Last month, Mayor Bill de Blasio gave the city's Board of Elections an ultimatum: Open 100 poll sites for early voting and get $75 million.
"We're saying very clearly to the Board of Elections: We'll put our money where our mouth is," de Blasio said at a news conference. "Now, are you ready to take up this task? Are you ready to do the right thing?"
The board, however, has not jumped at the offer. That didn't change when board officials appeared before the City Council on Friday.
"November is a launching point, not an ending point," said Mike Ryan, the board's leader.
So far, the Board of Elections (BOE) has selected 38 early poll sites across the city where voters will be able to cast ballots for nine days ahead of Election Day this fall. That's far from the mayor's target of 100.
(Where the early voting poll sites would be located in the five boroughs.)
The board's executive director told NY1 that he is still planning on getting that money from the city.
Ryan: The number of poll sites that have been presently announced is a work in progress and everything is under consideration by the commissioners. I also am mindful of the fact that I am an employee and I can't speak for my bosses.
Gross: But you're still relying on that money, that's what I'm saying.
Ryan: It's part of the plan. Certainly that's part of the plan. We rely on budget money all the time.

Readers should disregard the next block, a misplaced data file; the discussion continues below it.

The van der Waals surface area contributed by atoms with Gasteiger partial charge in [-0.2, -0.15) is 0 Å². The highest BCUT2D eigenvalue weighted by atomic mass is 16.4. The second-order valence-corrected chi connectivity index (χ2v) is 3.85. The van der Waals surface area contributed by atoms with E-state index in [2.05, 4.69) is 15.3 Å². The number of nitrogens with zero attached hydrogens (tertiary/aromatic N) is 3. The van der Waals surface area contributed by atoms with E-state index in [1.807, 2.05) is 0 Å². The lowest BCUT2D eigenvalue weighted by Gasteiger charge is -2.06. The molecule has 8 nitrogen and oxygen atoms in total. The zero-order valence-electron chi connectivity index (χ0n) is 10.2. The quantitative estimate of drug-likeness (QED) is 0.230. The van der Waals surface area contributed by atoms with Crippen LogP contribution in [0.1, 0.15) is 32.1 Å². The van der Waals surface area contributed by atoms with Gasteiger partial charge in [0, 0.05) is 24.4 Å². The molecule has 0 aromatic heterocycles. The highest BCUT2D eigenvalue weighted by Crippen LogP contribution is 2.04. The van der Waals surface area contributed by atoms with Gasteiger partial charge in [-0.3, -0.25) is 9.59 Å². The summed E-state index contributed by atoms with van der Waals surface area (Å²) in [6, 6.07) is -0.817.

It's a perplexing position given the fractured relationship between City Hall and the board.
Earlier this month, the city gave board officials a list of 200 poll sites that could be used for early voting. Board officials said some of those sites were unacceptable.
"They gave us sites, but they didn't give us sites that are ADA-accessible [Americans with Disabilities Act], for sure," Dawn Sandow, the board's deputy executive director, testified at the City Hall hearing. "Or sites with the square footage that we need."
A spokeswoman for the mayor denied that, saying the board was making excuses.
When the news of the day reached the mayor in Iowa as he was campaigning for president, he voiced his usual disappointment with the city BOE.
"I said here is $75 million and all we are asking is you do 100 or more early voting poll sites. Then they said they were having trouble with a list, so we gave them a list of 200 sites. It's just a no-brainer," de Blasio said. "I don't even understand anymore what this game is at the Board of Elections."
The mayor had given the board a deadline of May 29 to pick 100 poll sites. As of now, it seems unlikely that the board will meet it.
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